goods, but can't call because she has a yoga class in fifteen minutes. Then after yoga class, she gets asked to go for ice cream by cute cop and by then it's too late to call, but she will the first thing next morning except that her dog has a vet appointment and then her cell phone battery dies. Three chapters later she finally calls the guy, who immediately gives her a name or Big Clue and case is solved. Or else she never calls, is in danger, but saved by cute cop who did follow up on the lead. On the other hand, there are authors who do 'the stall' so well that I only realize there was a stall in retrospect. I really admire them." Jeanne of the Bristol Public Library

The bridge to nowhere
"I read a lot of historicals, and it really irritates me when I come across something that I know is an anachronism or distortion of fact that isn't otherwise explained in an Author's Note. Example: going under the Veranzanno Narrows Bridge in 1936, when I know it wasn't built until the 1960s. Something like that destroys the entire 'suspension of disbelief,' and takes me right out of the story." -- Roberta Rogow (who has "fudged" a date or two, but nothing quite so horrendous as that!) is the author of several mysteries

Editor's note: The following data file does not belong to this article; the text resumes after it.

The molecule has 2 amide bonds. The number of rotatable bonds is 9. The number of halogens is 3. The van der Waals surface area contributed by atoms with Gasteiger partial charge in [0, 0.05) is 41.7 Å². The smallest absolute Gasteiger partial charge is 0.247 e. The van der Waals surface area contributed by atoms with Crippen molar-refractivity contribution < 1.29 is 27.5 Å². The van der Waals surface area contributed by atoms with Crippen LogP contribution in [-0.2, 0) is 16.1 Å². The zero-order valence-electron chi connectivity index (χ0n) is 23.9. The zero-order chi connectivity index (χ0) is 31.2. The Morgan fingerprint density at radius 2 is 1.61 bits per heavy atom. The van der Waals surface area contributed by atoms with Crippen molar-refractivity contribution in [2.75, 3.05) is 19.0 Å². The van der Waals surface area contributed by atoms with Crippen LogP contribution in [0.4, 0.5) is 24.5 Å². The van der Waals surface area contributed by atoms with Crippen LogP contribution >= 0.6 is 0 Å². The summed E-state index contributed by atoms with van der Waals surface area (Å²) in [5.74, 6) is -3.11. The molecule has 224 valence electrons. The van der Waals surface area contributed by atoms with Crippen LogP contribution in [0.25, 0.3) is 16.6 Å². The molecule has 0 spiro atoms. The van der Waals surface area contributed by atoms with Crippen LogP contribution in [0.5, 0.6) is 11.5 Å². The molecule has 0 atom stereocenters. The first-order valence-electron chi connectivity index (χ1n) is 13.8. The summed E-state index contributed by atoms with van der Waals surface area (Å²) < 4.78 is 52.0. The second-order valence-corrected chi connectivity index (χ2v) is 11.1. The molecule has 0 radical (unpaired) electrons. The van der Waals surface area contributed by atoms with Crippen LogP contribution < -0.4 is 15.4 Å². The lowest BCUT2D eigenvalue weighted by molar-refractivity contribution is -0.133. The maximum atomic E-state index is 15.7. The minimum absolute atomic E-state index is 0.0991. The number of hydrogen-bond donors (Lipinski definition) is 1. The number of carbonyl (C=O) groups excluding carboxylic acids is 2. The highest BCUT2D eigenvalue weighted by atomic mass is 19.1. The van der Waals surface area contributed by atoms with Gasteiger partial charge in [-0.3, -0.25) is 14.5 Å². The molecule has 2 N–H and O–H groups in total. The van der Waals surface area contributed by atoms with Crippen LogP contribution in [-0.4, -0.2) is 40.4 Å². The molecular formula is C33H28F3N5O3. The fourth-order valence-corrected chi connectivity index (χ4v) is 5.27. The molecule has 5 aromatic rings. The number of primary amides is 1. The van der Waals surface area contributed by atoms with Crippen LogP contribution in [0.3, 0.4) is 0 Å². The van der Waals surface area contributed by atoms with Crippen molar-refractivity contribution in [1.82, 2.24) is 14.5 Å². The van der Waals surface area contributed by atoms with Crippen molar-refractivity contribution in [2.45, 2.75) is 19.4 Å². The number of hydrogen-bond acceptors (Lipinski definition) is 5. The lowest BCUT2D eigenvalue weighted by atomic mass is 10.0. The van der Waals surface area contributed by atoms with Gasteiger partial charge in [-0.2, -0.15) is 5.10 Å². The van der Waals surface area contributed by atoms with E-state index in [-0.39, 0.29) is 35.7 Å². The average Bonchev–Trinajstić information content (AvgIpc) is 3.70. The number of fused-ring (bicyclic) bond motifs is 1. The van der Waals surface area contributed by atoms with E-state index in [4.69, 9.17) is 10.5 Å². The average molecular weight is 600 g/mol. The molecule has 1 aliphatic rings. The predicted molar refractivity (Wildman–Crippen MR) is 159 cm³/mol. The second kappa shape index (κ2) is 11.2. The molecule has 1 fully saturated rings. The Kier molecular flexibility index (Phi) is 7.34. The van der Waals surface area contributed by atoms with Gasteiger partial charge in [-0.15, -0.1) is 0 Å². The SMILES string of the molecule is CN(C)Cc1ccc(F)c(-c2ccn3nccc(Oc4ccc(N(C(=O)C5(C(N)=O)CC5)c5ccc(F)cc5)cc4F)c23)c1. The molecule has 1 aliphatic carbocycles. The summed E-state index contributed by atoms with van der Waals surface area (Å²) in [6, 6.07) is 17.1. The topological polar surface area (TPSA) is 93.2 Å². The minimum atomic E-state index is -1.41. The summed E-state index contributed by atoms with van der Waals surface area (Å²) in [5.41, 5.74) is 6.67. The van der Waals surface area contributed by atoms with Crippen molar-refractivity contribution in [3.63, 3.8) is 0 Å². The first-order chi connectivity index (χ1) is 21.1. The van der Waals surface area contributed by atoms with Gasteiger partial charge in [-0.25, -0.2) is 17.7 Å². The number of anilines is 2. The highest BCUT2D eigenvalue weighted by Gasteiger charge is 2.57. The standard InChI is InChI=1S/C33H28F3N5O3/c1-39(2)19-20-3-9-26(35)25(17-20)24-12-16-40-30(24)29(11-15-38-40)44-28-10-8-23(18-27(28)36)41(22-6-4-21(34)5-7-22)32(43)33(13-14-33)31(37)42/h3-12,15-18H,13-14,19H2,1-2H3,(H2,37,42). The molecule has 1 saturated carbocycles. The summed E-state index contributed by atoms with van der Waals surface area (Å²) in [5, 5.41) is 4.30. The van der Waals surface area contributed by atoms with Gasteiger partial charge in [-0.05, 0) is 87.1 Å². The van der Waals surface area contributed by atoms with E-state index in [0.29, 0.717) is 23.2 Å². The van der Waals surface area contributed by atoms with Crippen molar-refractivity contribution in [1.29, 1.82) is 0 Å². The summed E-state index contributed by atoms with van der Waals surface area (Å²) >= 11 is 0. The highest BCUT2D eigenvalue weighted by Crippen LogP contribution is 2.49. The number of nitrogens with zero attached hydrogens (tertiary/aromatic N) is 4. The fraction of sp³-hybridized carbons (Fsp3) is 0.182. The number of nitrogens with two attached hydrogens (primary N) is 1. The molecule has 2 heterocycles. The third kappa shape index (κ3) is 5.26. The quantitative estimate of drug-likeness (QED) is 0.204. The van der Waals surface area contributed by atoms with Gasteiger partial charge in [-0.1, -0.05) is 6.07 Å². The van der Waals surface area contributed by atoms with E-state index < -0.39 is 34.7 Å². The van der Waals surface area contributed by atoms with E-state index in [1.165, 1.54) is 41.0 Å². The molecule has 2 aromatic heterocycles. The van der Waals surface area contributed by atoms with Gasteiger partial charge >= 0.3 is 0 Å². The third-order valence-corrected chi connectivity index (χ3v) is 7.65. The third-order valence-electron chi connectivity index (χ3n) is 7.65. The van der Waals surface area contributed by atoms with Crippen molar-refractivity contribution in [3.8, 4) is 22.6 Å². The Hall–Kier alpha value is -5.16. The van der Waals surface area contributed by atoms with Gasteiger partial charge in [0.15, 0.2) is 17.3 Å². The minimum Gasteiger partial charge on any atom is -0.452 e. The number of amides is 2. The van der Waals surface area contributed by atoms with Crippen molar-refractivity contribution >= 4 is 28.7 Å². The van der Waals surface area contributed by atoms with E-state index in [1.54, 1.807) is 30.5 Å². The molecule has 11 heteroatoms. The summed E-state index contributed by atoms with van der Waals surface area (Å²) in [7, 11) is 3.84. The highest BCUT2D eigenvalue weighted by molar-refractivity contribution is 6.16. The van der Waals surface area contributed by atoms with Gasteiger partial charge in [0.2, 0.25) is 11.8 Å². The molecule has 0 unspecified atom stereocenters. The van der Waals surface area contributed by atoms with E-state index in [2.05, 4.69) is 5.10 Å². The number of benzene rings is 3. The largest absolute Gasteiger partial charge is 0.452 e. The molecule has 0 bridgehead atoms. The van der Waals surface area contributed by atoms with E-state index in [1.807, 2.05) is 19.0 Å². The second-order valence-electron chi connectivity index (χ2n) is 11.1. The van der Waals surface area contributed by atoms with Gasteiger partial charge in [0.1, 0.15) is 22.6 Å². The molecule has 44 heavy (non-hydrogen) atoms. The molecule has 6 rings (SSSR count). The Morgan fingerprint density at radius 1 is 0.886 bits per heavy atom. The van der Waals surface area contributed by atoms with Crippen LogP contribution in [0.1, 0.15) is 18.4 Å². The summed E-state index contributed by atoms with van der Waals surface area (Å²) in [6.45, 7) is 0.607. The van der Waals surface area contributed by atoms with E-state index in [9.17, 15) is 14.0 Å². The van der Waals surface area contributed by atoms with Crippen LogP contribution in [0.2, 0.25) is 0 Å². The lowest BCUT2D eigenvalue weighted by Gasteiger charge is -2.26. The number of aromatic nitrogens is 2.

Hacking away
"The super hacker buddy (mentioned in previous Pet Peeves post) was going to be mine, as well. And it's not just cops; it's P.I.s and reporters, etc. They all know someone who'll be able to hack into something and get them the exact piece of information they need. Happens on TV, too, though there it's usually just easily found computer information instead of hacking. Everything is found with a few clicks of the keys." Jane Joregenson is a member of the DorothyL mystery readers/writers group

But what about the mouse?
"Jane's peeve reminded me of one of mine that I see on television shows a lot -- when the crime-solving computer whiz starts clicking away at the keyboard to bring up pages of info. Usually those kinds of searches don't involve keystrokes as much as mouse clicks. Nobody uses the mouse. They type away as if they were Googling on an old Remington." Libby Sternberg is editor-in-chief of Istoria Books and an Edgar-nominated author